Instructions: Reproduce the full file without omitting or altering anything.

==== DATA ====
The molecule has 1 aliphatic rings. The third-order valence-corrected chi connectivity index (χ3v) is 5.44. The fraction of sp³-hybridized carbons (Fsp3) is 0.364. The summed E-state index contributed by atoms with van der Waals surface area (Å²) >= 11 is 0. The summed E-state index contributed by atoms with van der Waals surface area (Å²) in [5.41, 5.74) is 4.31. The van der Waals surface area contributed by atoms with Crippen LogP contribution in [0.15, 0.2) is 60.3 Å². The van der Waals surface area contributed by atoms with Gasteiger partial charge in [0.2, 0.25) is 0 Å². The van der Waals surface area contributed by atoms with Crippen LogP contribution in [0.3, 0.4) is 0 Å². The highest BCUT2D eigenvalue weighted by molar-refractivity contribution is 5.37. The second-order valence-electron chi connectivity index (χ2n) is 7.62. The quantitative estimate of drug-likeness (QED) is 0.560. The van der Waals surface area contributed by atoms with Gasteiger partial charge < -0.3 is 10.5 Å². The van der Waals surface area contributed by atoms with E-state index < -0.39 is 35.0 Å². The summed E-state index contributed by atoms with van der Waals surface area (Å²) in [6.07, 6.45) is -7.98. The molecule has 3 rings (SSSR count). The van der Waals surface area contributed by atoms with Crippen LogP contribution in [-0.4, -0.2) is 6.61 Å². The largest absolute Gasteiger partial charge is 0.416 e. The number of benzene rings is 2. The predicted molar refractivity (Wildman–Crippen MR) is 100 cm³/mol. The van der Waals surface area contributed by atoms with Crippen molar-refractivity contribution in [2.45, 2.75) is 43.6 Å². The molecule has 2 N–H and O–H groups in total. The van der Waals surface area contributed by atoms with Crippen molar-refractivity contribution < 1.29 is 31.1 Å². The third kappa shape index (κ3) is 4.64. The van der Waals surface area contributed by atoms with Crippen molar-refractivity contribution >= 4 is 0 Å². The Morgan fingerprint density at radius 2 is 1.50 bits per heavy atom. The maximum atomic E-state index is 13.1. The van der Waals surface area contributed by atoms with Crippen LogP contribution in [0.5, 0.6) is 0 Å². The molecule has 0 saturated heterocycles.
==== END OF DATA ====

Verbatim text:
The molecule has 1 aliphatic rings. The third-order valence-corrected chi connectivity index (χ3v) is 5.44. The fraction of sp³-hybridized carbons (Fsp3) is 0.364. The summed E-state index contributed by atoms with van der Waals surface area (Å²) >= 11 is 0. The summed E-state index contributed by atoms with van der Waals surface area (Å²) in [5.41, 5.74) is 4.31. The van der Waals surface area contributed by atoms with Crippen LogP contribution in [0.15, 0.2) is 60.3 Å². The van der Waals surface area contributed by atoms with Gasteiger partial charge in [0.2, 0.25) is 0 Å². The van der Waals surface area contributed by atoms with Crippen LogP contribution in [0.3, 0.4) is 0 Å². The highest BCUT2D eigenvalue weighted by molar-refractivity contribution is 5.37. The second-order valence-electron chi connectivity index (χ2n) is 7.62. The quantitative estimate of drug-likeness (QED) is 0.560. The van der Waals surface area contributed by atoms with Gasteiger partial charge < -0.3 is 10.5 Å². The van der Waals surface area contributed by atoms with E-state index < -0.39 is 35.0 Å². The summed E-state index contributed by atoms with van der Waals surface area (Å²) in [6.07, 6.45) is -7.98. The molecule has 3 rings (SSSR count). The van der Waals surface area contributed by atoms with Crippen LogP contribution in [-0.4, -0.2) is 6.61 Å². The largest absolute Gasteiger partial charge is 0.416 e. The number of benzene rings is 2. The predicted molar refractivity (Wildman–Crippen MR) is 100 cm³/mol. The van der Waals surface area contributed by atoms with Crippen molar-refractivity contribution in [2.45, 2.75) is 43.6 Å². The molecule has 2 N–H and O–H groups in total. The van der Waals surface area contributed by atoms with Crippen molar-refractivity contribution < 1.29 is 31.1 Å². The third kappa shape index (κ3) is 4.64. The van der Waals surface area contributed by atoms with Crippen molar-refractivity contribution >= 4 is 0 Å². The Morgan fingerprint density at radius 2 is 1.50 bits per heavy atom. The maximum atomic E-state index is 13.1. The van der Waals surface area contributed by atoms with Crippen LogP contribution in [0.5, 0.6) is 0 Å². The molecule has 0 saturated heterocycles.